NOTE: It’s important to note that although good quality drawing paper does say acid free and archival, it is still a biodegradable product. The life of paper will depend on many factors. The fibres, the quality of the fibres, the construction process of the paper, and the chemicals used in the construction.
In addition, how the paper is stored becomes a crucial part to the overall paper longevity.
Longevity of paper is also affected by the environment that it is located. Light, heat, moisture, and other surfaces that it is sitting beside or touching such as matting boards, storage drawers, or surface mounting materials all come into play on how long a paper will last.
If you intend to frame a work, make sure the surface and mat (if you are using one) is also acid free so it won’t harm the paper over time.
Many of the high-end papers for drawing are constructed of cotton fibres and are listed as acid free and archival. This means the paper will not become brittle, yellow or degrade over a long period.
Rag What is it?
Often referred to as the same thing, cotton paper can be made up of two elements of cotton product. One being rag, which is the remnants of cotton textile processing, and linters which are pure cellulose fibres which are the by products of cotton processing. Linters are shorter fibres than rag. Papers today are often made of linters, or rag, or a combination of both. Rag is a longer fibre than linter and thus more desirable as it has greater durability.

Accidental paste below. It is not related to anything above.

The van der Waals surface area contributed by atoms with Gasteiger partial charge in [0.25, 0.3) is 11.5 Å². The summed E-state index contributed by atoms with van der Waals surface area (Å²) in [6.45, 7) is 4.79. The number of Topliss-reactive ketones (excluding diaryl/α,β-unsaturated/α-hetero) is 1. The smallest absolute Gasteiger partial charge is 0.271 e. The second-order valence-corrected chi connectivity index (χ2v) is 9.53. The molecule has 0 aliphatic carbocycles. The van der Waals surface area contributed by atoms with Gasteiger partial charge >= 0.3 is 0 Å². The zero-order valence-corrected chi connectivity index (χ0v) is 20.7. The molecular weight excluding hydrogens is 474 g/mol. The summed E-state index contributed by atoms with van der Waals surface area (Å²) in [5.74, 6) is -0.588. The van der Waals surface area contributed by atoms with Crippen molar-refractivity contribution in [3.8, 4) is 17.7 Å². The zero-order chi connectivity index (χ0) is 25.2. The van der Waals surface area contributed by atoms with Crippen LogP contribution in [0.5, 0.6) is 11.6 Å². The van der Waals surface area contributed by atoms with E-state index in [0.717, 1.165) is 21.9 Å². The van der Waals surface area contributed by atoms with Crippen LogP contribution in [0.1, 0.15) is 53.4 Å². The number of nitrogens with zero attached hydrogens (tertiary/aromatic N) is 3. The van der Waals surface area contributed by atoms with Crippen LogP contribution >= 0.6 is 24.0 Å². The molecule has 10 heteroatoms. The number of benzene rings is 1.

Acid free vs archival
Acid free paper vs archival paper will be something you should be aware of. There is no standard measurement for what the difference is between the two but a good drawing paper will be both acid free and also “contain no ground wood or unbleached pulp, meet strict limits on metallic content and be free from optical brighteners which artificially make the sheet whiter” which would make it archival (Strathmore https://www.strathmoreartist.com/blog-reader/what-is-the-difference-between-acid-free-and-archival.html)
Wrapping It Up
1- When purchasing a paper that you will be using for permanent finished pieces you want an acid free paper that also states it is 100% cotton.
2- You will be interested in what the tooth of the paper is with a lower smoother texture or tooth allowing for more refined details and line, such as a hotpressed paper.
3- Paper weight comes into the picture only as a question of artist preference and how the work might be mounted or presented. It also plays into durability and ease of use if adding any wet media is an important part of the art making process with colour pencil and graphite. Look for a paper that has a gsm of 250 or higher.
Some Paper Brands I recommend
This list provides a good place to start for drawing papers that meet acid free and archival expectations, good tooth for drawing details and a paper weight that will withstand layering, erasing and movement. Check them out, and give them a try.
Stonehenge – Legion Paper
Saunders hot press water colour paper
Rising Museum Board 2 ply
Strathmore – 500 series drawing
Canson Edition Paper – Canson
Arches – Hot Press Watercolor Paper
Ingres d’Arches MBM
Arches Lavis Fidelis for mixed media
Fabriano – Fabriano Artistico Hotpress
Thanks for joking me, happy drawing everyone, J